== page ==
Sunday, September 26, 2010

Back From Iceland, But Can't Stop Thinking About the Lobster

 We're back from an incredible journey.  Iceland is such a beautiful country with ever changing landscapes and scenery that stimulates the imagination.   The people speak English though I had lots of fun trying to say words like Snaefellsness or Vatnjokull but mainly stuck with English with the exception asking for a kleina (yum) or saying  "takk fryrir" which means thank you.  
We spent a lot of time driving, both on and off the Ring Road.  After a couple of days in Reykjavik, we drove the southern coast to a tiny harbor town called Hofn.  In this little village we enjoyed spending time in local hangouts, visiting secret waterfalls, soaking in the local "hot pot" or geothermal spa, taking private walks on the beach and going to a secret place where seals sometimes hide out.  We even found a miniature viking village that was built as a film set for an upcoming movie and series about the vikings.  
Hofn is a place well-known for its langoustine and while there, we feasted.  One of our favorite restaurants during the trip was a place called Humarhofnin.
A brother and sister own the restaurant.  The brother works in the kitchen and the sister serves, visits with clients and grows the herbs used in their cooking (pictured in the restaurant window).

The owners were delightful people and because of our love for lobster, we got a private tour of the restaurant and a few details on their cooking techniques.  
The black sauce you see below is unbelievable.  It's served as a dipping sauce to accompany the grilled langoustine.  It really should be bottled and sold.  The pink sauce is good but doesn't begin to compare with flavors of the black sauce.
There's another place in town that in travel guides is well-known for its lobster pizza and let me tell you it is scrumptious.  The chef has just published a cookbook which is a wonderful guide to the cuisine of the region of Vatnakojull (aren't Icelandic words interesting) and Iceland in general.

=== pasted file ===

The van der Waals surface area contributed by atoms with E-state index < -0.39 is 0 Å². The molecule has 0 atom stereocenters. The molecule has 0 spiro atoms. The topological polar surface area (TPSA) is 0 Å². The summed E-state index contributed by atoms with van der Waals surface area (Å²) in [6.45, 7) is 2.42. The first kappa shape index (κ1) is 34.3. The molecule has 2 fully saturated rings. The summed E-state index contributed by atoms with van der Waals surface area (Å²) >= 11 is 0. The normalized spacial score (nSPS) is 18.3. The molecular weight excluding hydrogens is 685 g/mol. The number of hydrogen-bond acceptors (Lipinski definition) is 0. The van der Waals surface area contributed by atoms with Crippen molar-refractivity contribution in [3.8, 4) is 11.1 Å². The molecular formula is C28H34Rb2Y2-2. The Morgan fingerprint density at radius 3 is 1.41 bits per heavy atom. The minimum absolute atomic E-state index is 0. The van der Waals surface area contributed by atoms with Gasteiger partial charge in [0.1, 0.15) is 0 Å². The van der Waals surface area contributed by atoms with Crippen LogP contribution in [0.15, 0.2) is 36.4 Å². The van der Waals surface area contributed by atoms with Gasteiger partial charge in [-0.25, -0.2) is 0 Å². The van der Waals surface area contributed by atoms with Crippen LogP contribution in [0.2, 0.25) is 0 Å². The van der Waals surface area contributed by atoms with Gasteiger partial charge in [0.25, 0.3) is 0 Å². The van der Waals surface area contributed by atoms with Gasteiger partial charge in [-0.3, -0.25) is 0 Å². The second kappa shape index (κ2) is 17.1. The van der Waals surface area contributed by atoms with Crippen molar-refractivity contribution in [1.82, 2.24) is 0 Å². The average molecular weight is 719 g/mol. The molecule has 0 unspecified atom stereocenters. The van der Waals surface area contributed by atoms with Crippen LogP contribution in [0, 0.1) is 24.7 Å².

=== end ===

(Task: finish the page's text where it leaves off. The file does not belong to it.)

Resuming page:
Of course I brought home an autographed copy! 

Closer to Reykjavik, in a coastal village called Stokkseyri, we dined in a well-known restaurant called Fjorubordid.  It has been featured in the New York Times and has been visited by a number of folks you might know, like Martha Stewart and Bette Midler.  
Yes, the lobster soup is magical but in my opinion the best place for a langoustine is Humarhofnin in Hofn.  I hope you get to visit.

Monday, September 20, 2010

So Many Photos

This place is amazing.  I told my husband that I feel like we are driving through an issue of National Geographic!  Here are just a couple of pictures from yesterday (I think we've taken more than 400 so far)!  


Friday, September 17, 2010

Snaefellsnes Pennisula

This the land of the elves - they're hiding under rocks everywhere.   It's also one of the seven power points of the earth, the place where Jules Vernes began his Journey to the Centre of the Earth, home to a glacier, home to fifty-four species of birds, a place to whale-watch and and home to an active volcano.  It holds a sacred place for allowing three wishes and if you abide by the guidelines, wishes come true.  It's just amazing.  
Helgafell - A Place for Wishing
We started our day at 9am and arrived back at the hotel at 8pm.  And we have so many pictures.  I'm just sharing a few before we get tucked in.  Tomorrow is going to be another beautiful day.  I just know it.
A View From the Top of Helgafell
On the drive to the glacier

Don't blink or you might miss a waterfall - they are everywhere
Kirkjufell stands as proud as a prince

And for my family - we are everywhere here!!!

Time to call it a day

With some beautiful Icelandic music.

Thursday, September 16, 2010

Kinda Hard Not to Be Excited

I won the Empress of the Eye, Lars Bolander book giveaway.  Click on the title of this post to read more about the book.  Celebrating now!

Interesting Vacation So Far